Sunday, September 23, 2012

Polls And The Election

   One poll done by two very respectable sources this week showed a margin of error that was "3.27%".  That's pretty funny. Polls are a lot like movies.  There is comedy, action, love, and continuing drama. Everybody is talking about polls, and many are even offering their opinions on them. The problem there is, everybody knows exactly what an opinion is like... and everybody has one.

   With only a few exceptions, the people with an opinion have motives. This is where things get murky. When emotions and personal desire comes into play, scientific method can and usually does get forgotten. People bend results to what they want them to be, which taints the whole pool. Being a public pollster is tough. You're essentially a public opinion odds maker. In the case of the presidential race, you're creating a line on how a 100,000,000 or more people will react. For a professional football game, Las Vegas odds makers have less than 250 people and odds to calculate, yet the Vegas casinos can be different in their offerings. They also enjoy the added benefit of seeing where the gambling public is placing their money. Someone placing their money where their mouth is, is way better than a partisan opinion. Still, the odds makers can be WAY off, in fact it happens all the time. Odds makers get seasons of time to re-calibrate their accuracy, pollsters get two opportunities to see how right they are: primaries and general elections They also have to contend with what they see other pollsters doing, and this plays into some houses methodology. It can very much be a "keeping up with the Jones'" scenario.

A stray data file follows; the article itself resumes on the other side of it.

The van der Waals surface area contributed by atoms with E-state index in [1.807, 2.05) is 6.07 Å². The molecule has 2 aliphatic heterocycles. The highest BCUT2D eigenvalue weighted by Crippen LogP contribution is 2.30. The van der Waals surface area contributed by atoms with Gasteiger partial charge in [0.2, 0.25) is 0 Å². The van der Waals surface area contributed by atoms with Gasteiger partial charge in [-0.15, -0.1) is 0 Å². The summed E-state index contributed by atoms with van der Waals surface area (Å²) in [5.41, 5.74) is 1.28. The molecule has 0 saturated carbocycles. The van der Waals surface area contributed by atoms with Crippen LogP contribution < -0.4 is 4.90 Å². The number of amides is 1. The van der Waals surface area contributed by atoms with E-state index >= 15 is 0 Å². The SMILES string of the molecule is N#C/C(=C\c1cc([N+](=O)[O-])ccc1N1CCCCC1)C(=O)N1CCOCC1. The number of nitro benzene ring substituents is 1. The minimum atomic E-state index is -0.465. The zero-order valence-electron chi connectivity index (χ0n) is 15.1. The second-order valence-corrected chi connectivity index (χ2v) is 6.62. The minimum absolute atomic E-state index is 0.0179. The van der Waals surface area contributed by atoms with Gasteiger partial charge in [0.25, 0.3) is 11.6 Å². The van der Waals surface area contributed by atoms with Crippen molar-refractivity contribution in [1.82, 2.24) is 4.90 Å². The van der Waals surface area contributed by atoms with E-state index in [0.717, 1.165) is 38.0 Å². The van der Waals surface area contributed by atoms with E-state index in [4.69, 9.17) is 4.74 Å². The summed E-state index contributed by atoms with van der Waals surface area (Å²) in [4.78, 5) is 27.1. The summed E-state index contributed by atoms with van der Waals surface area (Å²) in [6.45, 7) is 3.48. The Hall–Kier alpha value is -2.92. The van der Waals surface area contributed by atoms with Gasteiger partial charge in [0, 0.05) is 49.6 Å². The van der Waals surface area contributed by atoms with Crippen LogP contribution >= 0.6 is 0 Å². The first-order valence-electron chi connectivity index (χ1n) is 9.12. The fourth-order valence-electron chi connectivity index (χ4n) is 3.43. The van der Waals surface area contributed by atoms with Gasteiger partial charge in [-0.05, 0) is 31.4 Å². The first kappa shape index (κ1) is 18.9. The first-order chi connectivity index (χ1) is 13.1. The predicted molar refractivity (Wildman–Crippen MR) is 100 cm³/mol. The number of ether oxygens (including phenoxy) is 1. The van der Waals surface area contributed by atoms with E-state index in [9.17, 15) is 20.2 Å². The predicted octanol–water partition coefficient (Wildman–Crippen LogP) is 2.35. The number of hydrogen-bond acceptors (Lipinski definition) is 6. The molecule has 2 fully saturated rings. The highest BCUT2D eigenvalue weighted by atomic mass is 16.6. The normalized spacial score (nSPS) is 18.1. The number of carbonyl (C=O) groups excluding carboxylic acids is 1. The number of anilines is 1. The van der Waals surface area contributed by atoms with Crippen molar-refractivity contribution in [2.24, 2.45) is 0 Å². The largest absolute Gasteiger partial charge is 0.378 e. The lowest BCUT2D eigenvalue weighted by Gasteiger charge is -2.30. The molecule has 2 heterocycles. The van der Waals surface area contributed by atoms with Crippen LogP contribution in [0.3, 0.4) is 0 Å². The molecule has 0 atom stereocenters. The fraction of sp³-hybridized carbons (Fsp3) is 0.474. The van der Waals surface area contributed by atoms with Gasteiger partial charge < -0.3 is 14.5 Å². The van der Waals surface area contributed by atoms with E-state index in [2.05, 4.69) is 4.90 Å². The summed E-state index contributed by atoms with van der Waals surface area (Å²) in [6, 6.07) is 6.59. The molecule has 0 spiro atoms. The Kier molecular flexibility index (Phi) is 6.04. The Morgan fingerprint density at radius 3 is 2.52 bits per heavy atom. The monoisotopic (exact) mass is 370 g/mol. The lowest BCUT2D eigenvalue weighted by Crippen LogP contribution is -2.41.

The methodology difference is starkly apparent in the discrepancies of the results. Many houses get very different numbers from each other, and the numbers fluctuate non stop. Ask yourself this question, "how many times have I seen someone REALLY change their opinion on a topic like this?" The reality is that this kind of fluctuation is terribly wrong. Cataclysm aside, both Romney and Obama will end up with 43% of the vote each due strictly to party turn out. This leaves a top possibility of 14% of slack. Of that 14% of voters, it is reasonable to assume that a min of 4% (2%+2%} is committed both ways, getting to 45% each. Now what? Now the goal of Romney's campaign is to get 48.9% (4.89% of the total) of the remaining voters., totaling 49.89%. But that's less than 50% of the vote!!! He'll lose!!! Wrong. Populous states like NY, CA, and IL will contribute to large overages in the popular vote but are of no consequence in the electoral college. About the voter change, it does happen, but not so spastically. For any voter that is undecided at this point, the change is coming glacially, or instantly. The glacial change won't be done till November, and the instant change can happen at any time. Currently, president Obama is losing the instant change to foreign policy fiascos and people who originally disregarded him as a redistributionist. Romney isn't losing ANY votes over his 47% comment. While there are factual errors, the general tone is correct, and it most likely is not offending anyone already voting for him. He could have said it much better, and if the campaign defines the intent, it will turn into a positive. Conversely, there is no positive outcome in any regard for a tortured and murdered ambassador.

   The polls say a lot, but the communication is not one way. They don't think, feel, and breathe, but voters do. To communicate with the polls these pundits should step out of "the story of the day" and assume a more long term view.

   Besides, if the polls did all the work, and they were clinically precise, strategists would have to find new jobs, and you would not be reading this.

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